18 SPL – Performance Minimal impact SPL app should not affect engineered capacity of server Avoid registration data lookup until necessary *More significant perf impact when weighed against Managed APIs

19 Managed APIs – Performance Design wisely for maximum performance Filter via manifest and SPL Dispatch only when necessary By definition, SPL is better performing than Managed APIs

20 Performance – Best Practices Never do in SPL or managed code what you can do in a manifest Bad- <r:requestFilter methodNames="ALL"... if (sipRequest.Method == StandardMethod.MESSAGE) Good- <r:requestFilter methodNames="MESSAGE"...

21 Performance – Best Practices Filter before calling Dispatch() Bad- SPL: Dispatch(); Managed: if (response.statusCode != 200) return; Good- SPL: if (sipResponse.StatusCode == 200) Dispatch();

22 Whats New? Server roles Live Communications Server 2005 feature support Presence Optimizations Server Roles (Topology) Message origin (Access Proxy) Other SPL routing enhancements Presence based routing Flat file access Enhancements to existing objects

23 Whats NOT? UAC Functionality Applications do not have the capability to generate requests WMI Access from SPL Only managed applications can integrate WMI

24 New Features – Server Roles Several new server roles introduced Director, Access Proxy, Forwarding Proxy Each role has unique behavior DMZ Front-EndDirector Outside User Federated Company AD Access Proxy Enterprise Deployment

25 New Features – Server Roles Server applications may run on ANY server role What server should my app be running on? May depend on existing topology Examine message path of target activity Consider data needs Ex- Access Proxy does NOT have access to user database Deploy for performance

26 New Features – Presence Optimizations Recap- BENOTIFY Response- less NOTIFY Subscription piggybacking Embedding presence documents in responses 2003 2005SubscribeResponseNOTIFYResponseNOTIFYResponse SubscribeResponseBENOTIFY

27 New Features – Presence Optimization Support BENOTIFY BENOTIFY added to list of known SIP verbs Any application that inspects NOTIFY requests should inspect BENOTIFY Applications must NOT rely on responses SPL and Managed APIs Subscription piggybacking No specific features added Not ALL presence documents now available to applications in the server pools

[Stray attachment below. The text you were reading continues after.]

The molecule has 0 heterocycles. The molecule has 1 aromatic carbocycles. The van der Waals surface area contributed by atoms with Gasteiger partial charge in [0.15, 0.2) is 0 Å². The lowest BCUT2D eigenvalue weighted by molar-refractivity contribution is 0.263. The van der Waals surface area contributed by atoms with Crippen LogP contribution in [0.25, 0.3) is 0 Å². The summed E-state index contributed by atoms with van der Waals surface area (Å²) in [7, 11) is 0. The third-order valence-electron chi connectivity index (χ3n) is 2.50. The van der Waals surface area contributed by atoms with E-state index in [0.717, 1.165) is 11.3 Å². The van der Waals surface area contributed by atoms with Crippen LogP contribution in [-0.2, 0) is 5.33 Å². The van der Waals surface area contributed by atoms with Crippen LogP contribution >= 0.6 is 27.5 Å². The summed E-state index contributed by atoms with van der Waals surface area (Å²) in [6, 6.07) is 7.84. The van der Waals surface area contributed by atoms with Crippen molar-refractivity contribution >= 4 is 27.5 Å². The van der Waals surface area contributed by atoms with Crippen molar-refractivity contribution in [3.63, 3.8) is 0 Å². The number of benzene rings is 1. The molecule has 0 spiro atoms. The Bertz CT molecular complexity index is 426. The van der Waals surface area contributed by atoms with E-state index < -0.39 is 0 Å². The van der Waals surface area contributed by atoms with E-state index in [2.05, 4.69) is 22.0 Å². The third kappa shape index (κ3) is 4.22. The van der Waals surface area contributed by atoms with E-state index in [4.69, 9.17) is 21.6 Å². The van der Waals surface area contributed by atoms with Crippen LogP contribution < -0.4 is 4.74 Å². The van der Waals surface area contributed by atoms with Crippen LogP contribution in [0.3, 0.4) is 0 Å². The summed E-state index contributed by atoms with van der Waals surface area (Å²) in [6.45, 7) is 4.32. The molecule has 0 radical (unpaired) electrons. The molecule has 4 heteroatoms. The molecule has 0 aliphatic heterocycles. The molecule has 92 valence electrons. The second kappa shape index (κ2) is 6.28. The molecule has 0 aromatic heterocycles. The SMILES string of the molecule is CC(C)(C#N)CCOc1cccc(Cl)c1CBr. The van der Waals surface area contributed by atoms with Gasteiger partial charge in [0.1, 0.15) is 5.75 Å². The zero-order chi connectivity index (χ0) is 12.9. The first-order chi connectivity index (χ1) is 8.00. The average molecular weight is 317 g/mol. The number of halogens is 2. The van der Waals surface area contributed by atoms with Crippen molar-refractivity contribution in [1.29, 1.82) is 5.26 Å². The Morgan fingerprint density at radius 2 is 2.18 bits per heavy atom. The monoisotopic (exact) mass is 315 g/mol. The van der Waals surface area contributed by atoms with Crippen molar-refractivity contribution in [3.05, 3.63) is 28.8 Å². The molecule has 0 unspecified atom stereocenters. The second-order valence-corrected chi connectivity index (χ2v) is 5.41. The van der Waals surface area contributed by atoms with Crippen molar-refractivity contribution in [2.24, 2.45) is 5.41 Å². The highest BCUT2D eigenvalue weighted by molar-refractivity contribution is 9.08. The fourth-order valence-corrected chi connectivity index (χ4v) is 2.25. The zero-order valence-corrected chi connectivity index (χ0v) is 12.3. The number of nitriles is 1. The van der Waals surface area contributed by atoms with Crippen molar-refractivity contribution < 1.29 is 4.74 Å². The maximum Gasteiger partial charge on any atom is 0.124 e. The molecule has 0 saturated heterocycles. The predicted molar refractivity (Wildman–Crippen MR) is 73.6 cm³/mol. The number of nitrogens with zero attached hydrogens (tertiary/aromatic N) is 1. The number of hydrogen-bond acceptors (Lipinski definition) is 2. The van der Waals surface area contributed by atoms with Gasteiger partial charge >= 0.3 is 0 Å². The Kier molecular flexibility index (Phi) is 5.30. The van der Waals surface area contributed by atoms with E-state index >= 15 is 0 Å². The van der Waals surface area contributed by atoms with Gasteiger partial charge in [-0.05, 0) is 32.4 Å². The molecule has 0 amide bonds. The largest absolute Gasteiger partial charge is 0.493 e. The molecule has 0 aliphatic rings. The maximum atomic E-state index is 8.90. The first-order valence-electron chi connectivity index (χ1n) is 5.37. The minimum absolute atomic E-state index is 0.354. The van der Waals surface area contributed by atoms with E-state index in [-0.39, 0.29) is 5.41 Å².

28 New Features – Message Stamping Applications may require exchanging state In FE pools Stamping messages so that app runs only once per user (Ex- logging) Exchange state between application instances easily Functions provided for setting stamps and querying for existing stamps SPL and Managed APIs

29 New Features – Message Origin Only relevant to Access Proxy based applications Allows application logic depending upon message entering or leaving the network SPL and Managed APIs Access Proxy Federated Traffic (Outside) Enterprise Traffic (Inside)

30 New Features – Flat File Flat file access (SPL only) Allows SPL scripts access to delimited text files Provides a source for data- name/value pairs (128K max) Example usage- Phone routing tables Specific user set requires special handling

31 New Features – XML access XML document access (SPL only) GetXMLAttr(…) function Useful for Routing based on presence stored in endpoint database Inspection of SERVICE requests Attribute search based on 1st occurrence from XPath provided

32 Additional New Features SPL String operations Header enum- optimized header lookup Dispatch- able to pass additional parameters to managed code null may now be return from several functions Allows applications do differentiate between not found and empty string()

33 Backward Compatibility What about my Live Communications Server 2003 applications? Applications run in 2005 without modification No 2005 changes affect existing application Beware of 2003 app execution in FE pools Modified Applications Manifest must be updated to target 2005 if the applicaton (SPL or managed) is modified to use any 2005 features

34 Additional Info API Documentation on MSDN- us/lcs2005/rtc/portal.asp us/lcs2005/rtc/portal.asp us/lcs2005/rtc/portal.asp Application Deployment Guide (To be published)

35 © 2005 Microsoft Corporation. All rights reserved. This presentation is for informational purposes only. Microsoft makes no warranties, express or implied, in this summary.